• Share your Artistry: Especially if you’re teaching remotely, consider sharing your own art and artistry by linking to your website/blog/daily Instagram post, etc. Remember to only share content appropriate for your students and their grade level.

Incorporate Moments of Mindfulness, Movement and Breath

  • Focus on Breath: When we are stressed or anxious, we often take shallow breaths into our chests. By breathing deeply into your belly, you can use your breath to calm both your body and mind. ​
  • Multi-Sensory:  Sense of touch, sound, smell, or sight experiences can help students focus and relax. These could be real or imaginary sensory experiences. ​
  • Involve Movement: Humans are born to move—incorporating movement can help students be more present and focused. Sometimes we can express things physically that we don’t yet have words for.
  • Learn more about mindfulness in this GIVE resource: Using Mindfulness to Support Classroom Management

Students—and their Caregivers—may be overwhelmed or stressed out by remote learning, so it’s important to take some time to incorporate moments of breath and mindfulness as part of your remote lesson.

Consider starting each class with movement/stretching & mental health check-ins or rituals.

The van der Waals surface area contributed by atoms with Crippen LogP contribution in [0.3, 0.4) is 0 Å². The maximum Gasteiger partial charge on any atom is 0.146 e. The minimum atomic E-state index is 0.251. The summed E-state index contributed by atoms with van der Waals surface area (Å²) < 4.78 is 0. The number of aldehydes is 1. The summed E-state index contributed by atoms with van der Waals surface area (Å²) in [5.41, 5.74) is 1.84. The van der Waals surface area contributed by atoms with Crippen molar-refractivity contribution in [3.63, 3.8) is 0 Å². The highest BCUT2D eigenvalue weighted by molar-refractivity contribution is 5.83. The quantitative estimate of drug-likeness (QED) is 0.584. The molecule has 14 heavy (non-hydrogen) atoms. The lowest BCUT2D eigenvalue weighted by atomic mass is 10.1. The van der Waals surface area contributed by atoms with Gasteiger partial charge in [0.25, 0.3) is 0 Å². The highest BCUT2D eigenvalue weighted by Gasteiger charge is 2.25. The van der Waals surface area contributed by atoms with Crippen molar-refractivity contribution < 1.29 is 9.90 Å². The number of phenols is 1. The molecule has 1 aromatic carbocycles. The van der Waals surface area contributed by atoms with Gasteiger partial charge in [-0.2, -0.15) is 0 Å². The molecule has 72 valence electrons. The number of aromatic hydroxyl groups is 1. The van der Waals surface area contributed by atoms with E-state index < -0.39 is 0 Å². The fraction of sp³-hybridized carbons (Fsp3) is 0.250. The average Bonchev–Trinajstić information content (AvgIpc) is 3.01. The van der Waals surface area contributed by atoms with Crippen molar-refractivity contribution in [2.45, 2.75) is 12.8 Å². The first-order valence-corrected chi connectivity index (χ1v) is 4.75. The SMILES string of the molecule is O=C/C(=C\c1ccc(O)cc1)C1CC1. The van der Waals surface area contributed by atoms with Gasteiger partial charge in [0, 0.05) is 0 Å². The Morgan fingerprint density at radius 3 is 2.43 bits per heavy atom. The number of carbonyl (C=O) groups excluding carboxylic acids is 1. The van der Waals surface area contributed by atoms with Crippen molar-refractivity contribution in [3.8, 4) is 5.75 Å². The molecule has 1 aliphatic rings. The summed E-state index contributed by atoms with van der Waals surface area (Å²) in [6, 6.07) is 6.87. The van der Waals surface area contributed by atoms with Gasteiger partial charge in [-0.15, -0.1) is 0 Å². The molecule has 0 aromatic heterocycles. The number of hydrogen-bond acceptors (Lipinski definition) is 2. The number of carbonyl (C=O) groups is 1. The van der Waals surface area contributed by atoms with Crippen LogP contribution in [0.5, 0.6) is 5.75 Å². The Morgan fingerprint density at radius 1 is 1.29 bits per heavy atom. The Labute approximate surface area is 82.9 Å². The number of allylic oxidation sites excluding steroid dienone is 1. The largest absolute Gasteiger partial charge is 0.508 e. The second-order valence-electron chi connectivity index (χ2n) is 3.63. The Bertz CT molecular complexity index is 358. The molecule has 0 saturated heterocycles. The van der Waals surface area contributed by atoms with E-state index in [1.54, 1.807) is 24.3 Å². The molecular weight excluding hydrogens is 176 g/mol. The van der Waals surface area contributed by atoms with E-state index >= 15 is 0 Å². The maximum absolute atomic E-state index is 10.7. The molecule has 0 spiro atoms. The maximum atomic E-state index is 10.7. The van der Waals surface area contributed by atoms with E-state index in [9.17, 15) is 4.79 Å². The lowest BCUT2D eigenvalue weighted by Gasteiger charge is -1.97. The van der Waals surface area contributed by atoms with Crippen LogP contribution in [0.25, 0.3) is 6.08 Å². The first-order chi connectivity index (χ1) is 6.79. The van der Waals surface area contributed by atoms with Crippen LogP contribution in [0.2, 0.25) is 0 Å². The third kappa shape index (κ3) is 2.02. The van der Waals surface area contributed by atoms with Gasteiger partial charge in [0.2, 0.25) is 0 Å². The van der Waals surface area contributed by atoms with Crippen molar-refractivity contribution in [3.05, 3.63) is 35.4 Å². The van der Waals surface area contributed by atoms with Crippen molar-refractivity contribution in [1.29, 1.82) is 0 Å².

Example Check-ins:

  • Using your thumbs show me how you’re feeling today. “Thumbs up, down, middle, 2 thumbs-up, etc.”
  • Use a poll to check in with the students.
  • Have students type in the chat—words, emojis, colors to describe how they’re feeling.
  • Have students share a sound and movement that expresses how they’re feeling.
  • Create moments for students and caregivers to experience mindfulness together. You can create guided mindfulness meditations that both parent and child can listen to live or pre-recorded.

Healing-Centered Practices:

To learn more on Healing-Centered work, check out this resource, which is a beautifully written piece on shifting our perspective from Trauma-Informed to Healing-Centered Teaching: “The Future of Healing: Shifting From Trauma-Informed Care to Healing Centered Engagement.”

External Resources